Tuesday, February 26, 2013

SHE READS BOOK CLUB Book Review: Calling Me Home by Julie Kibler

I was honored to become part of the She Reads Blog Network last fall, and this is the title chosen for their February Book Club. Most bloggers link up towards the beginning of the month; I'm just a little bit late this month, as I'm just now getting back into the swing of blogging about anything at all! You can read more reviews of Calling Me Home by clicking here. You can join the book club discussion over at She Reads after you've read the book yourself!

A bit about the book (from the author's website): Sixteen-year-old Isabelle McAllister longs to escape the confines of her northern Kentucky hometown, but after her family's housekeeper's son rescues her from a Newport drunk, the boundaries seem smaller than ever.

Falling for a black boy in late 1930s Kentucky isn't just illegal, it's dangerous. Signs at the city limits warn Negroes, “Don’t let the sun set on you here.” Despite repeated warnings, Isabelle and Robert disregard the racial divide, starting a chain of events that threatens jobs, lives, and generations to come.

Decades later, black hairstylist Dorrie Curtis agrees to drive her elderly white client cross-country to a funeral. Over the years, Miss Isabelle has become more than just a customer, but the timing couldn't be worse. First, Dorrie's seeing a man she's afraid she could fall for, but one thing is more obvious than ever: Trust is not her strong suit. Second, she knows her teenager's in big trouble; he just hasn’t told her yet.

When a phone call from home confirms Dorrie's fears, Miss Isabelle's tale of forbidden love illuminates Dorrie’s dilemma, merging the past and present in a journey with unexpected detours and a bittersweet destination.

How I felt about the book (and why you should read it): Julie Kibler's Calling Me Home could have been just another tale of race relations in the south. I am going to fully admit that when I read the description, I thought, 'Great. Driving Miss Daisy, The Help, and To Kill a Mockingbird, all rolled up into one and redone for the upteenth time.' I couldn't have been more wrong.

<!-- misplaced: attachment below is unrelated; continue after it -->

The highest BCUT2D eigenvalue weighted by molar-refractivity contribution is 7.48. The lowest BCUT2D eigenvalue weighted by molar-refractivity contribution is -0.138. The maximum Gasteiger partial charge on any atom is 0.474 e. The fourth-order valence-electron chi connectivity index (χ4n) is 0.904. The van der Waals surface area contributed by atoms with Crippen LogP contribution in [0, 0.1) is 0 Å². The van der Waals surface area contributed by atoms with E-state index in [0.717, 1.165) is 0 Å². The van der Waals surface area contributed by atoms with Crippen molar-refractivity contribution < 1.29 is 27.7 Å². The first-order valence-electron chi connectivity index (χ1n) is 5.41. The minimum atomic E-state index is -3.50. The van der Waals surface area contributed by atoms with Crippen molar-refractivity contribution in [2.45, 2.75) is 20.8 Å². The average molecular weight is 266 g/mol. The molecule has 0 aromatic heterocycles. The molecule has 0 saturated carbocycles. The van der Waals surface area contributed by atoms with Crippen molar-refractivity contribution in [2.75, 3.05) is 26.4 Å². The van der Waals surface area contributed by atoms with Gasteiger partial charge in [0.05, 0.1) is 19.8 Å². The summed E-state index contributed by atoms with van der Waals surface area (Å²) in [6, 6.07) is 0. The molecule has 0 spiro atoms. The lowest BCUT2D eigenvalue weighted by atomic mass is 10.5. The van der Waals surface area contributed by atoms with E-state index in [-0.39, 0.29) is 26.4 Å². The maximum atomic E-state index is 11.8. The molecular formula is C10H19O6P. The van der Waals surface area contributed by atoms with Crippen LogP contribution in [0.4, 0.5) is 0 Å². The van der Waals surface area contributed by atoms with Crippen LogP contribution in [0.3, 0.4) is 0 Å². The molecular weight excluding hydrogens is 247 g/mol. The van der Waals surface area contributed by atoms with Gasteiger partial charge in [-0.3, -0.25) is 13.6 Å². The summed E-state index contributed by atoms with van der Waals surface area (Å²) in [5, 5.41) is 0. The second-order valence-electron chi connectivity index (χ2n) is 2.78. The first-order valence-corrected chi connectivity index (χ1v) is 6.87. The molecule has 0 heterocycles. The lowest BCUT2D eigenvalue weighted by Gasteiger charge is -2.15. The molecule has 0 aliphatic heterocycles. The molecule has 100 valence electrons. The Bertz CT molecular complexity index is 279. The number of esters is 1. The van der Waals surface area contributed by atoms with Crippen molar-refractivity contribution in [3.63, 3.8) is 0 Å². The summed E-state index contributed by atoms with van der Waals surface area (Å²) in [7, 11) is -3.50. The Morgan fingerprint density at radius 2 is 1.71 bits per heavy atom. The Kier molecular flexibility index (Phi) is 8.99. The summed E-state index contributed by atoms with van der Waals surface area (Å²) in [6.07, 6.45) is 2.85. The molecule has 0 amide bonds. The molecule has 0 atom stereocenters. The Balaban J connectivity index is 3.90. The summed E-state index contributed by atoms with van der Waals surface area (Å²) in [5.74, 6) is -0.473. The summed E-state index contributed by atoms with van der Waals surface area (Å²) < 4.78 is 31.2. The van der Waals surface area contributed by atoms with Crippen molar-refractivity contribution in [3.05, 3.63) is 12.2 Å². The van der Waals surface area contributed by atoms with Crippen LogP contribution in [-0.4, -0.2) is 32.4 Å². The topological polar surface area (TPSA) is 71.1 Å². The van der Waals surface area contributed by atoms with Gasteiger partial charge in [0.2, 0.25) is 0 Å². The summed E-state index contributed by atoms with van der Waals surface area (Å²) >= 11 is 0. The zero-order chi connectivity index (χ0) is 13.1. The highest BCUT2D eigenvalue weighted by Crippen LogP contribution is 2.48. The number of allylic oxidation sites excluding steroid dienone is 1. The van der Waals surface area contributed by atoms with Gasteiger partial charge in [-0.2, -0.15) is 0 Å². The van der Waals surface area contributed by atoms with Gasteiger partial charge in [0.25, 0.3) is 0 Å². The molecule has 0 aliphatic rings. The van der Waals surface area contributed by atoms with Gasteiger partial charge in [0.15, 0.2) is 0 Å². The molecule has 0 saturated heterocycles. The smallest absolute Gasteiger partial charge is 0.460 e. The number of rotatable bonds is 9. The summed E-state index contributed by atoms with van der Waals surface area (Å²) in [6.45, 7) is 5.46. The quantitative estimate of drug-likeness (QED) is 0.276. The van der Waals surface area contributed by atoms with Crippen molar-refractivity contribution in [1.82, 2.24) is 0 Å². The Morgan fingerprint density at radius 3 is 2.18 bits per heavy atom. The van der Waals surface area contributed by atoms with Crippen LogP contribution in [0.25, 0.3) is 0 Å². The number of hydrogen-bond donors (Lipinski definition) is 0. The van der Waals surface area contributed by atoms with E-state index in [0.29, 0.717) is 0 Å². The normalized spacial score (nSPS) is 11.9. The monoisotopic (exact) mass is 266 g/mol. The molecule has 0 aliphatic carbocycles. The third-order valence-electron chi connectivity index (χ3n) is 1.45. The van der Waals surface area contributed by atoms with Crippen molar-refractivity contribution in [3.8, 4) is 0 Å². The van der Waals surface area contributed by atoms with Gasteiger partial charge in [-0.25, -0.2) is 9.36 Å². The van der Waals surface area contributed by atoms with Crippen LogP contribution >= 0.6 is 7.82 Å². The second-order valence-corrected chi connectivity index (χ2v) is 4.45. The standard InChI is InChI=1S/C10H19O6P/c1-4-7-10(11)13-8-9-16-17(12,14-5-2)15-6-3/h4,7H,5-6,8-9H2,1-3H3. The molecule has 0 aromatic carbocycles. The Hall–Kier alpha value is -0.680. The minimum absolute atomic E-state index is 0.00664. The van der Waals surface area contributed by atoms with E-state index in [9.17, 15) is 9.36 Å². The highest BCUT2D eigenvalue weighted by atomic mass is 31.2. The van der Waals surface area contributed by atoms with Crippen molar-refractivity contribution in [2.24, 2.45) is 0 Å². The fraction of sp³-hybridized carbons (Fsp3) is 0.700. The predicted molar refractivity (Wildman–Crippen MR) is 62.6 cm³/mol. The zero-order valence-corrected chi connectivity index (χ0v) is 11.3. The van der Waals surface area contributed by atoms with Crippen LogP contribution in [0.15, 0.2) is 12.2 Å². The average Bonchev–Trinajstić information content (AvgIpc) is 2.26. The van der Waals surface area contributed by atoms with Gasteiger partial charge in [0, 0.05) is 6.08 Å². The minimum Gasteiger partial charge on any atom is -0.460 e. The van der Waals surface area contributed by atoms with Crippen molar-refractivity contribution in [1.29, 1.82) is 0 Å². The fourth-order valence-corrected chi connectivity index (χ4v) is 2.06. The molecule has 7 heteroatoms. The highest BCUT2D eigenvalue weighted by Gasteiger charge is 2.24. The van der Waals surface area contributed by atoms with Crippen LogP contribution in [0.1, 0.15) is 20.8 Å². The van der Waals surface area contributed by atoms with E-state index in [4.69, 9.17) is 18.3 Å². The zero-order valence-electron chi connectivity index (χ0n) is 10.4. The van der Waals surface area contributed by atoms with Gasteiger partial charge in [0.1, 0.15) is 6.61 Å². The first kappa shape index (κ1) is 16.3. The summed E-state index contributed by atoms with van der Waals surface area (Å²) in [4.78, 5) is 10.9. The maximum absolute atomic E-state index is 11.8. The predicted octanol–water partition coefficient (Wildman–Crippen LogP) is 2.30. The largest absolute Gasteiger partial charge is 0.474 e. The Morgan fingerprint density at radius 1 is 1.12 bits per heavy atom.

First of all, the two main characters grab you and don't let go. Dorrie and Isabelle are two of the most engaging characters I've been introduced to in a long time. They aren't perfect, but neither are people in real life. Although we know Miss Isabelle during two different periods in her life (young adulthood and as an elderly woman), and Dorrie only as an adult, Dorrie is every bit as dynamic in only the present day.

Another aspect of Calling Me Home that I enjoyed was the way Kibler told her story. Varying between present day and flashbacks, we are introduced both to Dorrie and Miss Isabelle as they take a road trip north and to Isabelle as a young woman in the 1930s. Ostensibly a story Isabelle tells Dorrie as they drive, the 1930s story line becomes every bit as important -- perhaps more so -- as the present day plot. Kibler strikes the perfect balance between the two stories, building suspense by switching time periods, on more than one occasion. The technique certainly worked on me, as I raced to finish the book and find out how both stories concluded.

While this isn't necessarily a tale of happily-ever-after, it mirrors real life and will  nevertheless leave readers satisfied in the end. Calling Me Home is a book I would recommend to anyone seeking a good story, those who like stories about race relations in our country, and those interested in relationships. Because at its heart, the novel is just that -- a story about human relationships in all the various forms they take: mother-child, friendship, romantic love, and even the sometimes instantly-deep relationship strangers form when they meet during happenstance and show kindness to one another.

About the author: Calling Me Home is Julie Kibler's debut novel. She grew up in Kentucky (among other places) and moved to Texas to attend college. I always think novels ring more true when the author writes what he or she knows. Case in point, this novel and its setting. The inspiration for the story came from Kibler's own family. She learned that her grandmother experienced a similar situation to the one Isabelle faces, and that inspired her to create a fictional version. She is currently at work on her next novel. You can learn more on her website, where you will find links to connect with Kibler on your favorite social media site.


  1. This comment has been removed by a blog administrator.

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